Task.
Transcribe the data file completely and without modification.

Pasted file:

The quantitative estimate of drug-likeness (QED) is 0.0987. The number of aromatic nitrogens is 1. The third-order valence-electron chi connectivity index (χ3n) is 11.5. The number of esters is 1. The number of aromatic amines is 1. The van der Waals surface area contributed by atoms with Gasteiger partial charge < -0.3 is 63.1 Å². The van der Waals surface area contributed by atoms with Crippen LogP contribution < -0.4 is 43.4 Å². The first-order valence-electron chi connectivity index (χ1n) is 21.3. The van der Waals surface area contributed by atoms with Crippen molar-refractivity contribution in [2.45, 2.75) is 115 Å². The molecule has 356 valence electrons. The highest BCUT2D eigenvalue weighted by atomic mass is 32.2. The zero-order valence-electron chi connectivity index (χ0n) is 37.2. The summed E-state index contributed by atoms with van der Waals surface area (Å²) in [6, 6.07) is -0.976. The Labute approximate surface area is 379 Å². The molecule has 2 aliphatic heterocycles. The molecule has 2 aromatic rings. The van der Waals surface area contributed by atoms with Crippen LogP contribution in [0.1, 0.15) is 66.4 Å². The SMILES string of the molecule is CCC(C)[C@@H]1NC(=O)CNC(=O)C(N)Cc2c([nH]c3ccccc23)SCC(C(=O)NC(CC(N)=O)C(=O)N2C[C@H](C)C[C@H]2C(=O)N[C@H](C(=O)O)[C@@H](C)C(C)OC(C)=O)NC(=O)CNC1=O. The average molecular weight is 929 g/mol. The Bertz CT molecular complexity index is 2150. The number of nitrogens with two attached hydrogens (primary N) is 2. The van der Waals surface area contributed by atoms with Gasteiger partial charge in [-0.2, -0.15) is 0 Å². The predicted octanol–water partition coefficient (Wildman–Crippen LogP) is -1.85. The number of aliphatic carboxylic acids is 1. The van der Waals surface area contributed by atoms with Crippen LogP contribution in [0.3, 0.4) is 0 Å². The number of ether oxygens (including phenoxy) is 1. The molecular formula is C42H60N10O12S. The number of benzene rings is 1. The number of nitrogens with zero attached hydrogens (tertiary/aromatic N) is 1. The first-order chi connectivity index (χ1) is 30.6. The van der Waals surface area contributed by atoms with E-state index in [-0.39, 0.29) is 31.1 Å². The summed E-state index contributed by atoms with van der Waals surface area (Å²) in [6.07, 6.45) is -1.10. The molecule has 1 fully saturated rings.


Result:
The quantitative estimate of drug-likeness (QED) is 0.0987. The number of aromatic nitrogens is 1. The third-order valence-electron chi connectivity index (χ3n) is 11.5. The number of esters is 1. The number of aromatic amines is 1. The van der Waals surface area contributed by atoms with Gasteiger partial charge < -0.3 is 63.1 Å². The van der Waals surface area contributed by atoms with Crippen LogP contribution < -0.4 is 43.4 Å². The first-order valence-electron chi connectivity index (χ1n) is 21.3. The van der Waals surface area contributed by atoms with Crippen molar-refractivity contribution in [2.45, 2.75) is 115 Å². The molecule has 356 valence electrons. The highest BCUT2D eigenvalue weighted by atomic mass is 32.2. The zero-order valence-electron chi connectivity index (χ0n) is 37.2. The summed E-state index contributed by atoms with van der Waals surface area (Å²) in [6, 6.07) is -0.976. The Labute approximate surface area is 379 Å². The molecule has 2 aliphatic heterocycles. The molecule has 2 aromatic rings. The van der Waals surface area contributed by atoms with Crippen LogP contribution in [0.1, 0.15) is 66.4 Å². The SMILES string of the molecule is CCC(C)[C@@H]1NC(=O)CNC(=O)C(N)Cc2c([nH]c3ccccc23)SCC(C(=O)NC(CC(N)=O)C(=O)N2C[C@H](C)C[C@H]2C(=O)N[C@H](C(=O)O)[C@@H](C)C(C)OC(C)=O)NC(=O)CNC1=O. The average molecular weight is 929 g/mol. The Bertz CT molecular complexity index is 2150. The number of nitrogens with two attached hydrogens (primary N) is 2. The van der Waals surface area contributed by atoms with Gasteiger partial charge in [-0.2, -0.15) is 0 Å². The predicted octanol–water partition coefficient (Wildman–Crippen LogP) is -1.85. The number of aliphatic carboxylic acids is 1. The van der Waals surface area contributed by atoms with Crippen LogP contribution in [0.3, 0.4) is 0 Å². The number of ether oxygens (including phenoxy) is 1. The molecular formula is C42H60N10O12S. The number of benzene rings is 1. The number of nitrogens with zero attached hydrogens (tertiary/aromatic N) is 1. The first-order chi connectivity index (χ1) is 30.6. The van der Waals surface area contributed by atoms with E-state index in [-0.39, 0.29) is 31.1 Å². The summed E-state index contributed by atoms with van der Waals surface area (Å²) in [6.07, 6.45) is -1.10. The molecule has 1 fully saturated rings.